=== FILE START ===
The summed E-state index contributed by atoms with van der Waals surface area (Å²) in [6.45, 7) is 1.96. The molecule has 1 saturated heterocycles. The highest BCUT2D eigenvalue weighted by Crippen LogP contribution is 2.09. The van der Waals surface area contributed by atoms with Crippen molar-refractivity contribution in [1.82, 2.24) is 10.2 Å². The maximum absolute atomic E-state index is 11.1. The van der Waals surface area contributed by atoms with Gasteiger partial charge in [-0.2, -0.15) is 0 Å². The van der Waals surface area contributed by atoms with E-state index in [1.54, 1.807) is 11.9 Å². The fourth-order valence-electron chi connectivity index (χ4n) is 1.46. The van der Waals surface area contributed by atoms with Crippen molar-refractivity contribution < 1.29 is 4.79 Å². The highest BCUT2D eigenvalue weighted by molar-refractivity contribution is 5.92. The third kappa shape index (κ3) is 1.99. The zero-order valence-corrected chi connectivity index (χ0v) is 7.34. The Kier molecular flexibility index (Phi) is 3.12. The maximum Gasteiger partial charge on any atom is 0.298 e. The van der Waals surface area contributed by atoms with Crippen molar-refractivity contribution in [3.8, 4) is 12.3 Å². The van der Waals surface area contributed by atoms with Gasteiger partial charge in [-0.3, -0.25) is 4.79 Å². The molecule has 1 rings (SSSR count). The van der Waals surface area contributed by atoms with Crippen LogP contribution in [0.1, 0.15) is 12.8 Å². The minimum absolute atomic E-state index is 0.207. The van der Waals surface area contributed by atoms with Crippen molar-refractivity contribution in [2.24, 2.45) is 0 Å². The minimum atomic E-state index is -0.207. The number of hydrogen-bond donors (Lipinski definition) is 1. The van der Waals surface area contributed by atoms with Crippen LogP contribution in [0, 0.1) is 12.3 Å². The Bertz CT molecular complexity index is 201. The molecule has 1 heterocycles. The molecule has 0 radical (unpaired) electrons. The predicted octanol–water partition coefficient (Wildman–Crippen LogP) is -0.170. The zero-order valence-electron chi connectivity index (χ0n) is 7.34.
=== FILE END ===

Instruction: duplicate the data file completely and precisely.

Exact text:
The summed E-state index contributed by atoms with van der Waals surface area (Å²) in [6.45, 7) is 1.96. The molecule has 1 saturated heterocycles. The highest BCUT2D eigenvalue weighted by Crippen LogP contribution is 2.09. The van der Waals surface area contributed by atoms with Crippen molar-refractivity contribution in [1.82, 2.24) is 10.2 Å². The maximum absolute atomic E-state index is 11.1. The van der Waals surface area contributed by atoms with Gasteiger partial charge in [-0.2, -0.15) is 0 Å². The van der Waals surface area contributed by atoms with E-state index in [1.54, 1.807) is 11.9 Å². The fourth-order valence-electron chi connectivity index (χ4n) is 1.46. The van der Waals surface area contributed by atoms with Crippen molar-refractivity contribution < 1.29 is 4.79 Å². The highest BCUT2D eigenvalue weighted by molar-refractivity contribution is 5.92. The third kappa shape index (κ3) is 1.99. The zero-order valence-corrected chi connectivity index (χ0v) is 7.34. The Kier molecular flexibility index (Phi) is 3.12. The maximum Gasteiger partial charge on any atom is 0.298 e. The van der Waals surface area contributed by atoms with Crippen molar-refractivity contribution in [3.8, 4) is 12.3 Å². The van der Waals surface area contributed by atoms with Gasteiger partial charge in [-0.3, -0.25) is 4.79 Å². The molecule has 1 rings (SSSR count). The van der Waals surface area contributed by atoms with Crippen LogP contribution in [0.1, 0.15) is 12.8 Å². The minimum absolute atomic E-state index is 0.207. The van der Waals surface area contributed by atoms with Crippen molar-refractivity contribution in [2.24, 2.45) is 0 Å². The minimum atomic E-state index is -0.207. The number of hydrogen-bond donors (Lipinski definition) is 1. The van der Waals surface area contributed by atoms with Crippen LogP contribution in [0, 0.1) is 12.3 Å². The Bertz CT molecular complexity index is 201. The molecule has 1 heterocycles. The molecule has 0 radical (unpaired) electrons. The predicted octanol–water partition coefficient (Wildman–Crippen LogP) is -0.170. The zero-order valence-electron chi connectivity index (χ0n) is 7.34.